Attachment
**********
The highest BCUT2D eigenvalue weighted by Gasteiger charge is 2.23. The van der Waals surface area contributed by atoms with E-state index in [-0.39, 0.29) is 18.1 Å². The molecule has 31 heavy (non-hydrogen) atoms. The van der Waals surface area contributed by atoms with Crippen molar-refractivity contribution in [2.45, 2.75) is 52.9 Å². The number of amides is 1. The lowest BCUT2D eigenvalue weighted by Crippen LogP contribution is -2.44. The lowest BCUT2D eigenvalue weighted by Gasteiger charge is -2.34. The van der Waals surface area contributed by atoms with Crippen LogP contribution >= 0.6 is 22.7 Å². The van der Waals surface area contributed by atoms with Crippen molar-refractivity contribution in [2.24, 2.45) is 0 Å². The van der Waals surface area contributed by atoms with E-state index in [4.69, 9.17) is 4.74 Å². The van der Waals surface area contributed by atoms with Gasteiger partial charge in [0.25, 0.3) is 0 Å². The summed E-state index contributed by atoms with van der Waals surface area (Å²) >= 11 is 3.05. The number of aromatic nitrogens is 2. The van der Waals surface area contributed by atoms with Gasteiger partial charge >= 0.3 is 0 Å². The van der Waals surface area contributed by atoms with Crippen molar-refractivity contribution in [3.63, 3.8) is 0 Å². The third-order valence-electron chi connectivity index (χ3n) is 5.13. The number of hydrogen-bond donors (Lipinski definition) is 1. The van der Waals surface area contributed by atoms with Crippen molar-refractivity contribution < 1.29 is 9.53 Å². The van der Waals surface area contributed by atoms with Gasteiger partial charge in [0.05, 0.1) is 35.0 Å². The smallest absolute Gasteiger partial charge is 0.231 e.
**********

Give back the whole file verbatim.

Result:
The highest BCUT2D eigenvalue weighted by Gasteiger charge is 2.23. The van der Waals surface area contributed by atoms with E-state index in [-0.39, 0.29) is 18.1 Å². The molecule has 31 heavy (non-hydrogen) atoms. The van der Waals surface area contributed by atoms with Crippen molar-refractivity contribution in [2.45, 2.75) is 52.9 Å². The number of amides is 1. The lowest BCUT2D eigenvalue weighted by Crippen LogP contribution is -2.44. The lowest BCUT2D eigenvalue weighted by Gasteiger charge is -2.34. The van der Waals surface area contributed by atoms with Crippen LogP contribution >= 0.6 is 22.7 Å². The van der Waals surface area contributed by atoms with Crippen molar-refractivity contribution in [2.24, 2.45) is 0 Å². The van der Waals surface area contributed by atoms with E-state index in [4.69, 9.17) is 4.74 Å². The van der Waals surface area contributed by atoms with Gasteiger partial charge in [0.25, 0.3) is 0 Å². The summed E-state index contributed by atoms with van der Waals surface area (Å²) >= 11 is 3.05. The number of aromatic nitrogens is 2. The van der Waals surface area contributed by atoms with Gasteiger partial charge >= 0.3 is 0 Å². The van der Waals surface area contributed by atoms with Crippen molar-refractivity contribution in [3.63, 3.8) is 0 Å². The third-order valence-electron chi connectivity index (χ3n) is 5.13. The number of hydrogen-bond donors (Lipinski definition) is 1. The van der Waals surface area contributed by atoms with Crippen molar-refractivity contribution < 1.29 is 9.53 Å². The van der Waals surface area contributed by atoms with Gasteiger partial charge in [0.05, 0.1) is 35.0 Å². The smallest absolute Gasteiger partial charge is 0.231 e.